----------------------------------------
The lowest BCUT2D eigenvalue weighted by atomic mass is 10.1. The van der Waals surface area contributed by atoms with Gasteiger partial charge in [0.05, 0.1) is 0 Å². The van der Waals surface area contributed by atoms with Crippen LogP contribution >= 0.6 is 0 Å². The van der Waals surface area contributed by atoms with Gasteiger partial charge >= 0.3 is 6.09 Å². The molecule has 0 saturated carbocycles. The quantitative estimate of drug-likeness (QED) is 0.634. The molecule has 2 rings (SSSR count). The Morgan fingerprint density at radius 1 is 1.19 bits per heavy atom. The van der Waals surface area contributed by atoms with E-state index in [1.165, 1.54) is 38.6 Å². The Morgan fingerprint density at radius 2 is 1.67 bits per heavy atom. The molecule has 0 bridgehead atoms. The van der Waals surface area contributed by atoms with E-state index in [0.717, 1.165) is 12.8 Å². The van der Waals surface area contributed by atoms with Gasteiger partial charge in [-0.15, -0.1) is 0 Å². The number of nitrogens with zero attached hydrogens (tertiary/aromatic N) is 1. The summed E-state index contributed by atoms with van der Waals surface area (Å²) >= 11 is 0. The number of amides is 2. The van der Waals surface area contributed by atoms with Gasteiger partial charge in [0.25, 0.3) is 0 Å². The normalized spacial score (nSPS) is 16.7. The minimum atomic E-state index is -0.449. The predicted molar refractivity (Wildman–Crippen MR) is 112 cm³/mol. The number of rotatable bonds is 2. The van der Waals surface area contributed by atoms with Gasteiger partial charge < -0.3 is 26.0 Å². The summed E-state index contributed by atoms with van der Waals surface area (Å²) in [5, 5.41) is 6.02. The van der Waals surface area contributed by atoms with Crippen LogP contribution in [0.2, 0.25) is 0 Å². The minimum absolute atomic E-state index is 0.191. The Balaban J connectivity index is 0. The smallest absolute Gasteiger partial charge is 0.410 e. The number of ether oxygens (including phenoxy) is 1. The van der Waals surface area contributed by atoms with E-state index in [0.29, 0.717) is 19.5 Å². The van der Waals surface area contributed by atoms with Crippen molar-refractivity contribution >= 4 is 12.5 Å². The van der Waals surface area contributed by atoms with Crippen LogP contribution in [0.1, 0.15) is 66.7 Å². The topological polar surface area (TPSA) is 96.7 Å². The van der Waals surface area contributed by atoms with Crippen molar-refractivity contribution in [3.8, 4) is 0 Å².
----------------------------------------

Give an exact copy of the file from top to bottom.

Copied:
The lowest BCUT2D eigenvalue weighted by atomic mass is 10.1. The van der Waals surface area contributed by atoms with Gasteiger partial charge in [0.05, 0.1) is 0 Å². The van der Waals surface area contributed by atoms with Crippen LogP contribution >= 0.6 is 0 Å². The van der Waals surface area contributed by atoms with Gasteiger partial charge >= 0.3 is 6.09 Å². The molecule has 0 saturated carbocycles. The quantitative estimate of drug-likeness (QED) is 0.634. The molecule has 2 rings (SSSR count). The Morgan fingerprint density at radius 1 is 1.19 bits per heavy atom. The van der Waals surface area contributed by atoms with E-state index in [1.165, 1.54) is 38.6 Å². The Morgan fingerprint density at radius 2 is 1.67 bits per heavy atom. The molecule has 0 bridgehead atoms. The van der Waals surface area contributed by atoms with E-state index in [0.717, 1.165) is 12.8 Å². The van der Waals surface area contributed by atoms with Gasteiger partial charge in [-0.15, -0.1) is 0 Å². The number of nitrogens with zero attached hydrogens (tertiary/aromatic N) is 1. The summed E-state index contributed by atoms with van der Waals surface area (Å²) >= 11 is 0. The number of amides is 2. The van der Waals surface area contributed by atoms with Gasteiger partial charge in [0.25, 0.3) is 0 Å². The normalized spacial score (nSPS) is 16.7. The minimum atomic E-state index is -0.449. The predicted molar refractivity (Wildman–Crippen MR) is 112 cm³/mol. The number of rotatable bonds is 2. The van der Waals surface area contributed by atoms with Gasteiger partial charge < -0.3 is 26.0 Å². The summed E-state index contributed by atoms with van der Waals surface area (Å²) in [5, 5.41) is 6.02. The van der Waals surface area contributed by atoms with Crippen LogP contribution in [0.2, 0.25) is 0 Å². The minimum absolute atomic E-state index is 0.191. The Balaban J connectivity index is 0. The smallest absolute Gasteiger partial charge is 0.410 e. The number of ether oxygens (including phenoxy) is 1. The van der Waals surface area contributed by atoms with E-state index in [0.29, 0.717) is 19.5 Å². The van der Waals surface area contributed by atoms with Crippen molar-refractivity contribution >= 4 is 12.5 Å². The van der Waals surface area contributed by atoms with Crippen LogP contribution in [0.1, 0.15) is 66.7 Å². The topological polar surface area (TPSA) is 96.7 Å². The van der Waals surface area contributed by atoms with Crippen molar-refractivity contribution in [3.8, 4) is 0 Å².